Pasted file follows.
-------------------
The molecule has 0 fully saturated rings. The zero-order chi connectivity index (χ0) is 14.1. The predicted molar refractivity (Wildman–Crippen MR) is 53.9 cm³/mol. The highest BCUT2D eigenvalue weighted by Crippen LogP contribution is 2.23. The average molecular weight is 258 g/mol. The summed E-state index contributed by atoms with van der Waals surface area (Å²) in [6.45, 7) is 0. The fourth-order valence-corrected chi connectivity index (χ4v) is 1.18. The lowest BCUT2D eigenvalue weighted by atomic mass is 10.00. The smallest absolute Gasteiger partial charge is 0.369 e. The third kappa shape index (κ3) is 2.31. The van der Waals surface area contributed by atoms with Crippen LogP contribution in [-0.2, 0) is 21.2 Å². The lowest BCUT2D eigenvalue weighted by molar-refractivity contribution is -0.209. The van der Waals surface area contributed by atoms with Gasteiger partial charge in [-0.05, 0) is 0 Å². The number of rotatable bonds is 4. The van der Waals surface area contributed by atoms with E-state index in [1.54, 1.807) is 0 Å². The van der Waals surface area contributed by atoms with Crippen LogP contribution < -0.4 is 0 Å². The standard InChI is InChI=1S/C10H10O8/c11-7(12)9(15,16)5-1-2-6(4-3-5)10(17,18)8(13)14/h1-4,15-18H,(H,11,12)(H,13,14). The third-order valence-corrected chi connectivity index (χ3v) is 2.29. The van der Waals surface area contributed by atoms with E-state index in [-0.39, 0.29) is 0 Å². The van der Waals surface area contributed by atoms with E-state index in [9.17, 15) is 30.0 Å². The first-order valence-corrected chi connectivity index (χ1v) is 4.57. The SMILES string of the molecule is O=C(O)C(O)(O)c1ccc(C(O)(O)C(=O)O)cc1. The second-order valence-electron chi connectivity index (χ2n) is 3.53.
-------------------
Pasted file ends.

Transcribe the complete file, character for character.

The molecule has 0 fully saturated rings. The zero-order chi connectivity index (χ0) is 14.1. The predicted molar refractivity (Wildman–Crippen MR) is 53.9 cm³/mol. The highest BCUT2D eigenvalue weighted by Crippen LogP contribution is 2.23. The average molecular weight is 258 g/mol. The summed E-state index contributed by atoms with van der Waals surface area (Å²) in [6.45, 7) is 0. The fourth-order valence-corrected chi connectivity index (χ4v) is 1.18. The lowest BCUT2D eigenvalue weighted by atomic mass is 10.00. The smallest absolute Gasteiger partial charge is 0.369 e. The third kappa shape index (κ3) is 2.31. The van der Waals surface area contributed by atoms with Crippen LogP contribution in [-0.2, 0) is 21.2 Å². The lowest BCUT2D eigenvalue weighted by molar-refractivity contribution is -0.209. The van der Waals surface area contributed by atoms with Gasteiger partial charge in [-0.05, 0) is 0 Å². The number of rotatable bonds is 4. The van der Waals surface area contributed by atoms with E-state index in [1.54, 1.807) is 0 Å². The van der Waals surface area contributed by atoms with Crippen LogP contribution < -0.4 is 0 Å². The standard InChI is InChI=1S/C10H10O8/c11-7(12)9(15,16)5-1-2-6(4-3-5)10(17,18)8(13)14/h1-4,15-18H,(H,11,12)(H,13,14). The third-order valence-corrected chi connectivity index (χ3v) is 2.29. The van der Waals surface area contributed by atoms with E-state index in [-0.39, 0.29) is 0 Å². The van der Waals surface area contributed by atoms with E-state index in [9.17, 15) is 30.0 Å². The first-order valence-corrected chi connectivity index (χ1v) is 4.57. The SMILES string of the molecule is O=C(O)C(O)(O)c1ccc(C(O)(O)C(=O)O)cc1. The second-order valence-electron chi connectivity index (χ2n) is 3.53.